Our contemporary impotence
Dossier: The Greek Symptom: Debt, Crisis and the Crisis of the Left
We have, in this conference, discussed all of the crucial aspects of the situation in Europe and especially in Greece. We have, of course, analysed the great historical structures at stake: the particularly aggressive global politics of contemporary capitalism, the complicit weakness of the various states, and the reactive role played by Europe as it now stands, but also the law of subjective forms that illuminates the contemporary dialectic of submission and insurrection. We have also taken stock of the urgency of militant demands – those that issue from the ordeals that increasing poverty and the destruction of social forms have imposed on the people, and others issuing from the increasingly arrogant actions of fascist gangs, who play on absolutely cruel nationalist themes and absolutely intolerable racist realities. To this end, we have all tried to assess the ongoing acts of resistance.
I have nothing to add to all of this, so far as the immediate characteristics of the situation in Greece is concerned. One of my great teachers or masters [maîtres] in the domain of communist politics [Mao Zedong] used to say ‘No investigation, no right to speak!’ Unlike other contributors to our colloquium, our Greek friends in particular, I have not, after all, undertaken a political or militant investigation into the situation that serves as our point of reference here. I know that the experience of a new political situation can be understood only from within its own process, that ordinary information and opinions do not suffice. And this is for a very simple reason: political novelty, which is subjective, does not allow itself to be grasped from the outside while it is in the process of constituting itself. This is, moreover, what the master I cited a moment ago meant when he added: ‘to investigate a problem is to solve it’. And I have neither the capacity nor the intention of solving any of the problems that currently beset the Greek people.
My subjectivity here is therefore broadly external to the sequence in question. I will accept the limits of this position, and begin with a feeling, an affect, which is perhaps personal, perhaps unjustified, but which I nevertheless feel, given the information at my disposal: a feeling of general political impotence. What is currently happening in Greece is something like a concentrate of this feeling.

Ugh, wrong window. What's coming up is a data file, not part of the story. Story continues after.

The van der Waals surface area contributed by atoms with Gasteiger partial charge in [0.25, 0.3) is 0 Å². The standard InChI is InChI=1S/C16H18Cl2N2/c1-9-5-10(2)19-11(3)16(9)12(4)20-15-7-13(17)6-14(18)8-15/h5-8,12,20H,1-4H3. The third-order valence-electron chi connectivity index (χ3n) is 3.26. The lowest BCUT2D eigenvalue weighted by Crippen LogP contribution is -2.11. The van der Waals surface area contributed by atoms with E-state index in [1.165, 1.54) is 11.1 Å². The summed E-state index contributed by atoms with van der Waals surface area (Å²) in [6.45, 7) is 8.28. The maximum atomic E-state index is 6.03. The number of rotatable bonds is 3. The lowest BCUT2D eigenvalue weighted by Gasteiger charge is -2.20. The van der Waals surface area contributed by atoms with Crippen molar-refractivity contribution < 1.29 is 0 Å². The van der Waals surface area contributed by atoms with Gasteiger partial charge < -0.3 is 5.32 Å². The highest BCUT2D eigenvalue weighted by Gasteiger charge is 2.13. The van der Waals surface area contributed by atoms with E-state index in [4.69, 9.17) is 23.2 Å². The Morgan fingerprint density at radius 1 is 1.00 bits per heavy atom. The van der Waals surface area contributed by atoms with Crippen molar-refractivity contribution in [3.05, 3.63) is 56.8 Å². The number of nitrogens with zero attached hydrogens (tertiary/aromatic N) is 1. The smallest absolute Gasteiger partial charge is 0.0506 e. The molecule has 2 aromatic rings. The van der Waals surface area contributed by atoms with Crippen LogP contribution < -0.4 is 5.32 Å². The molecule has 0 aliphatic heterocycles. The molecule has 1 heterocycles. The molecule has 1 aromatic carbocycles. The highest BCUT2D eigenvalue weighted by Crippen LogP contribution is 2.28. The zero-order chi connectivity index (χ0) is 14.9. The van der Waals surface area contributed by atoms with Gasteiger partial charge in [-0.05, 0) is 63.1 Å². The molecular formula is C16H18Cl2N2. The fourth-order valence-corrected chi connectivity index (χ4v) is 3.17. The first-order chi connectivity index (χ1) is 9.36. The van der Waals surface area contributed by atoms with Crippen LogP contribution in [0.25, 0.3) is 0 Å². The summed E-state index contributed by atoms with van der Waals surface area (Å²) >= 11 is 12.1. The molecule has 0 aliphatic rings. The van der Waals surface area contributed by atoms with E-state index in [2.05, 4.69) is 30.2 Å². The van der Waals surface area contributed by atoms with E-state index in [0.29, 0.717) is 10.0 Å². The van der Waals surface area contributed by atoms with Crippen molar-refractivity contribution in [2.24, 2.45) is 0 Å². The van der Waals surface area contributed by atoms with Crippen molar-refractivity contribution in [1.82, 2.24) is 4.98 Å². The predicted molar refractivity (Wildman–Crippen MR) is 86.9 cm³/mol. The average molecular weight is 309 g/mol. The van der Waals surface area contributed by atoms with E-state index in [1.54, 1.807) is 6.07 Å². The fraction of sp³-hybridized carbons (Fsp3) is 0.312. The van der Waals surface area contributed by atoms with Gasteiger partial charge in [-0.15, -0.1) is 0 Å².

I certainly admire the eloquence of my friend and comrade Costas Douzinas, who has buttressed his avowed optimism with precise references to what he takes to be the political novelties of the people’s resistance in Greece, where he has even discerned the emergence of a new political subject.1 But I am not convinced. Of course, the courage and tactical inventiveness of progressive and anti-fascist demonstrators that Costas has evoked is cause for enthusiasm. Such things, moreover, are thoroughly necessary. But novel? No, not at all. They are the invariant features of every real mass movement: egalitarianism, mass democracy, the invention of slogans, bravery, the speed of reactions… We saw all of these same things, undertaken with the same energy – joyful and always a little anxious – in May ’68, in France. We have seen them more recently in Tahrir Square in Egypt. Indeed, truth be told, these things must have already been at work in the times of Spartacus or Thomas Münzer. Some forty years ago, I suggested calling these determinations ‘the communist invariants’, and today I would say, more precisely: the invariant characteristics of movement communism. Properly political novelties, and a new political subject, are something else: their vitality demands movement, but can never be confounded with it.
And so let us set out, provisionally, from another point of departure.
Greece is a country with a very long history, one of universal significance. It is a country whose resistance to successive oppressions and occupations has a particular historical density. It’s a country where the communist movement, including the form of armed struggle, has been very powerful. A country where, even today, the youth set an example by sustaining massive and tenacious revolts. A country where, without a doubt, the classic reactionary forces are very well organized, but where there is also the courageous and ample resource of the …